5. Robert Smalls
Born into slavery in 1839 in Beaufort, South Carolina, Robert Smalls‘ life took a turn of audacity during the Civil War. In 1862, he famously commandeered the Confederate ship, the CSS Planter, in Charleston Harbor. In the dead of night, with the ship’s white crew ashore, Smalls and fellow enslaved crewmen sailed the vessel past Confederate defenses. Using his intimate knowledge of the ship and its operations, Smalls mimicked the captain’s signals at Confederate checkpoints, successfully navigating through the heavily fortified harbor.
Reaching Union naval blockade ships, Smalls surrendered the Planter and provided invaluable intelligence about Confederate defenses. This heroic act not only secured freedom for Smalls and his ship’s crew but also elevated him to national prominence. Smalls’ tale didn’t end there. After the war, he transitioned into politics, serving as a US Congressman representing South Carolina. Beyond his political career, Smalls’ story remains a powerful testament to the human spirit’s thirst for freedom and the risks some are willing to take to achieve it. It all begs the question: how in God’s name is this not an HBO miniseries yet?
4. The Charge of the 1st Minnesota Regiment
The legendary downhill bayonet charge of Colonel Joshua Lawrence Chamberlain’s 20th Maine Regiment at Little Round Top, on the second day of the Battle of Gettysburg, gets huge fanfare from Civil War buffs, and for good reason. But it wasn’t the only awe-inspiring moment of heroism from defending Union troops that blunted the Confederate onslaught that day. The valiant charge of the 1st Minnesota Volunteer Infantry Regiment deserves at least as much respect. On July 2, as Confederate forces threatened to break the Union’s center on Cemetery Ridge, the 1st Minnesota was called upon by Major General Winfield Scott Hancock to buy time for reinforcements to shore up the line. With approximately 262 men, they were given suicidal orders to charge into a full brigade of around 1,600 Confederate soldiers.
The Minnesotans knew the odds but charged without hesitation, giving Union reinforcements the crucial minutes they needed. Their gallant stand resulted in significant casualties—around 82% of the regiment fell in those mere minutes, either killed, wounded, or captured. Though they paid a heavy price, their sacrifice effectively stymied the Confederate advance, allowing Union forces to regroup and eventually win the battle.
3. Battle of Franklin
Most Civil War buffs know about the Confederate failure of Pickett’s Charge during 1863’s Battle of Gettysburg, as well as similar Union failures at Fredericksburg (1862) and Cold Harbor (1864). But there’s actually another failed mass infantry assault that dwarfs those three in scale, yet gets little attention. Enter the Battle of Franklin, fought on November 30, 1864, when Confederate General John Bell Hood aimed to reclaim the city of Nashville from Union control. First, however, he aimed to crush Union forces under Maj. Gen. John M. Schofield at Franklin.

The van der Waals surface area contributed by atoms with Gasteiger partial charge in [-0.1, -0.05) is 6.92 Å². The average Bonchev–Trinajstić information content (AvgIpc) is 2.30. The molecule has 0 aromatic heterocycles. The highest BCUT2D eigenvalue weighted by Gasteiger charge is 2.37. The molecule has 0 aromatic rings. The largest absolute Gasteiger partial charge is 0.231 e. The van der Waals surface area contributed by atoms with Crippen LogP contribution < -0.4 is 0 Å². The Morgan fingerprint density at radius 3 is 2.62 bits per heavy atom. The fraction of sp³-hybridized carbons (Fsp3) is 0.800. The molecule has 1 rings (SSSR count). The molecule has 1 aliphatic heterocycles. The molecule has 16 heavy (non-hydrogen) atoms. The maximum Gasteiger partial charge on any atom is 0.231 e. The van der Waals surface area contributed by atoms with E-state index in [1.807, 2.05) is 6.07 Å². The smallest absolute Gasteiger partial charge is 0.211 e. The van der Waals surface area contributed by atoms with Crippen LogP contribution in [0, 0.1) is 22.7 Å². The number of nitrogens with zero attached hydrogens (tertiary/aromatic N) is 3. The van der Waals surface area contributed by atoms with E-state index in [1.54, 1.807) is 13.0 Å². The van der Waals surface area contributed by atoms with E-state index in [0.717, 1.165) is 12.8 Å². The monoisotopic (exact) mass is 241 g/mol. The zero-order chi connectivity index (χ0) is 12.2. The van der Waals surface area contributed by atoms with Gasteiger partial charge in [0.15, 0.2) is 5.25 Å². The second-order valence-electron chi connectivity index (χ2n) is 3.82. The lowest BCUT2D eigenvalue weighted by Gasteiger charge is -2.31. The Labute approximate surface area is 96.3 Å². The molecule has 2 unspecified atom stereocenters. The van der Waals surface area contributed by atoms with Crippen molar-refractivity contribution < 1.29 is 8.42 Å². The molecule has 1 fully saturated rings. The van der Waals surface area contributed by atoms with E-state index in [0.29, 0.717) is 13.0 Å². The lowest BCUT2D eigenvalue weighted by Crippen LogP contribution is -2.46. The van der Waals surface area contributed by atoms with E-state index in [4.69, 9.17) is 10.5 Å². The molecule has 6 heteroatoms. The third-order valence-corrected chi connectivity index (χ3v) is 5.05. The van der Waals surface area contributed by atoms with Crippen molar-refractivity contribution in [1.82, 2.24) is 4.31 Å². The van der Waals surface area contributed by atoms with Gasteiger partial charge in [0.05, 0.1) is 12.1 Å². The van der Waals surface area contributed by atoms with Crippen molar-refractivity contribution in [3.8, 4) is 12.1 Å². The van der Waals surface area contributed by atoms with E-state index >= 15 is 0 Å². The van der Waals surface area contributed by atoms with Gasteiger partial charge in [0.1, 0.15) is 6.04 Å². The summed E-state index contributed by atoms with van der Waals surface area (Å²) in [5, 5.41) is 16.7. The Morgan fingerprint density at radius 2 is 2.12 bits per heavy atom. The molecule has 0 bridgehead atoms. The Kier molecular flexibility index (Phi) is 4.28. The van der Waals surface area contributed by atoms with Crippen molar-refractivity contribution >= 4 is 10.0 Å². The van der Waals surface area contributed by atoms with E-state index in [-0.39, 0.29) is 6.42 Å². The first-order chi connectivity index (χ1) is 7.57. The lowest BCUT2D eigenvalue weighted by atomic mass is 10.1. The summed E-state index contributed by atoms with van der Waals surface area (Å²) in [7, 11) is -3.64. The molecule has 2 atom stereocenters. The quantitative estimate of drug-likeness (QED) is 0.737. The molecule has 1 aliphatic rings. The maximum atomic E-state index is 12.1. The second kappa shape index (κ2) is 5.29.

Hood launched one of the largest and most desperate infantry assaults of the war. Over 20,000 Confederates surged across two miles of open ground, leading to ferocious hand to hand combat. Ultimately, the Union line held, and the Confederates were repulsed with simply devastating consequences. They suffered approximately 6,000 casualties, including the loss of six generals who were killed, another five wounded, and one captured. The Union forces, in contrast, had about 2,000 casualties. This disastrous assault at Franklin crippled Hood’s army and set the stage for its final defeat at the Battle of Nashville, two weeks later.
2. A Confederate Colony in Brazil
When the Civil War ended in 1865, the South was left in ruin. For some Southerners, the idea of living under the hated Union was simply unbearable. Seeking a fresh start and driven by various motives, including economic hardships and reluctance to live in a reunified country without slavery, several thousand Confederates made the decision to leave the US altogether. Brazil, with its vast tracts of fertile land and a government offering incentives for colonization, became a favored destination.
The Brazilian Emperor Dom Pedro II, eager to cultivate cotton (and aware of the agricultural prowess of the Southern farmers), offered potential settlers land grants. From the mid-1860s to the early 1870s, thousands of Confederates moved to Brazil, settling mainly in the regions of São Paulo and Paraná. These Confederate expatriates established communities, most famously the town of Americana in São Paulo.
The cultural influence of these American settlers can still be seen today. The “Festa Confederada,” or Confederate Party, is an annual event in Americana, celebrating the heritage and culture of these Confederate immigrants. Participants often dress in antebellum attire, and the Confederate flag is prominently displayed, albeit more as a symbol of heritage than of political sentiment.
1. Newton Knight Secedes From the Confederacy
Newton Knight was a Mississippi farmer who became an infamous Southern Unionist during the Civil War. Disturbed by the Confederacy’s “Twenty Negro Law” (which allowed wealthy landowners with twenty slaves or more to avoid military service) and disheartened by the devastation of the war, Knight deserted the Confederate army in 1862. His belief was clear: the war was a rich man’s cause but a poor man’s fight.
Back in his home county of Jones in Mississippi, Knight assembled a band of like-minded deserters and runaway slaves. Together, they formed a formidable guerrilla force that fought Confederate forces and challenged the Confederacy’s grip on the region. By 1864, this resistance was so potent that Jones County was effectively out of Confederate control. The rebels even went so far as to declare their independence, referring to their territory as the “Free State of Jones.“
After the war, Knight’s defiance continued. He became an advocate for the rights of freedmen and clashed with the Ku Klux Klan. He also openly lived with a former slave named Rachel, and the two had several children. Knight’s mixed-race descendants became a unique community in Mississippi, blurring the rigid racial lines of the South.